Who Have Influenced Planning—Frederick Law Olmsted I think he is the greatest of parks men in the…

Who Have Influenced Planning—Frederick Law Olmsted, Jr.
“ I think he is the greatest of parks men in the world, indeed the greatest of all time; for who among contemporaries or in the past has so wisely, soundly and with vast professional skill, so profoundly influenced plans and programs for local, state and national parks as Frederick Law Olmsted, Jr.” This was said by Horace M. Albright at the Redwood National Park’s Olmsted Grove dedication ceremony. The outstanding leadership of Frederick Law Olmsted, Jr. in Advancing Landscape architecture is honor and recognition among the professions. Mr. Olmsted was the preeminent practitioner and spokesman for landscape architecture and comprehensive planning. He was interested in the interrelation of people and their environment and put his lifetime commitment to national park. He worked on project in Acadia, the Everglades and Yosemite National Park. The Olmsted point in Yosemite and Olmsted Island at Great Falls of the Potomac River in Maryland was named after him to honor the work that he had done to the community. Mr. Olmsted was best known for wild life conservation
Frederick Law Olmsted, Jr. was born on July 24, 1870 on Staten Island, New York. He was the son of Frederick Law Olmsted, Sr., who was the father of American landscape architecture, and Mary Cleveland Perkins. He worked as an apprentice of his father after graduating from Roxbury Latin School in 1890. He was worked on two important projects: World’s Columbian Exposition in Chicago in 1893 and the largest privately owned home in the United States. He earned his bachelor’s degree with Magna Cum Laude at Harvard University in 1894. After graduating, he was a partner in his father’s landscape architecture firm in Brookline, Massachusetts.
In 1900, Mr. Olmsted returned to teach at Harvard University and established the school first formal training program in Landscape architecture. In 1901, He appointed by President Theodore Roosevelt as a member of McMillan Commission. Mr. Olmsted was worked with several greatest American architects, landscape architects, and urban planners to “restore and develop the century-old plans for Major L’Enfant for Washington DC and to fit them to the conditions of today.” In 1910, He approached by the American Civic Association for advice on the creation of a new bureau of national parks. He discovered the metropolitan park systems and greenways across the country in 1920. He was the founding member and later president of the American Society of landscape Architects. He received the Pugsley Gold Medal in 1953. In his later year, He was worked on several projects, such as the original terrace-style master plan layout of Cornell University, the Bok Tower Gardens and Forest Hills Gardens in New York, and Lake Wales, Florida. He was died on December 25, 1957 in Hartford, Connecticut.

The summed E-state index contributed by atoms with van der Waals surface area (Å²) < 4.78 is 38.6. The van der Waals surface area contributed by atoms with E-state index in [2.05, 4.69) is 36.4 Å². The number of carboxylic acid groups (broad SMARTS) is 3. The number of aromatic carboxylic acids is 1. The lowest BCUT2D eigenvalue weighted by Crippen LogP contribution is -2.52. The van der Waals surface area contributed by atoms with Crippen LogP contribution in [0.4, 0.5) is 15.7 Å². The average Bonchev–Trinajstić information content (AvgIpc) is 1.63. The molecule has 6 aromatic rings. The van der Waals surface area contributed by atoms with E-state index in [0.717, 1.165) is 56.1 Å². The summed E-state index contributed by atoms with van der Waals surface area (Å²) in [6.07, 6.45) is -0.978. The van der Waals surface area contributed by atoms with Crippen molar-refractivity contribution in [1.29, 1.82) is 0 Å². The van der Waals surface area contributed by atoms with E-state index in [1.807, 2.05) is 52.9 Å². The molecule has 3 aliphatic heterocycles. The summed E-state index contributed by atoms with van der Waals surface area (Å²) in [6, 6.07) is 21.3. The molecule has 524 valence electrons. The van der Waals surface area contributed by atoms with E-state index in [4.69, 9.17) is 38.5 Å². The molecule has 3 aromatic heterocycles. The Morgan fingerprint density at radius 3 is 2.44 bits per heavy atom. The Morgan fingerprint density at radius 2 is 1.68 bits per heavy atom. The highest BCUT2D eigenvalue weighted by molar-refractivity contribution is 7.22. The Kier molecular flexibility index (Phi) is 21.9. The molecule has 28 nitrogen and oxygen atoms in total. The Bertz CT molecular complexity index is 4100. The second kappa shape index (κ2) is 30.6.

In conclusion, Mr. Frederick Law Olmsted, Jr. had influenced the development of the National park systems in United State. He put his lifetime on improving the environment and usage of national parks. He was an effective speaker, because he had brought Wildlife conservation into a new generation with simple words which had preserved in the National Park Service Organic Act in 1916. “To conserve the scenery and the natural and historic objects and the wild life therein and to provide for the enjoyment of the same in such manner and by such means as will leave them unimpaired for the enjoyment of future generations.”
Reference:
Diamant, Rolf. National Park Service: Biography (Frederick Law Olmsted, Jr.). December 1, 2000. http://www.nps.gov/history/history/online_books/sontag/olmsted.htm>
Wikipedia. Frederick Law Olmsted, Jr. February 6, 2009.

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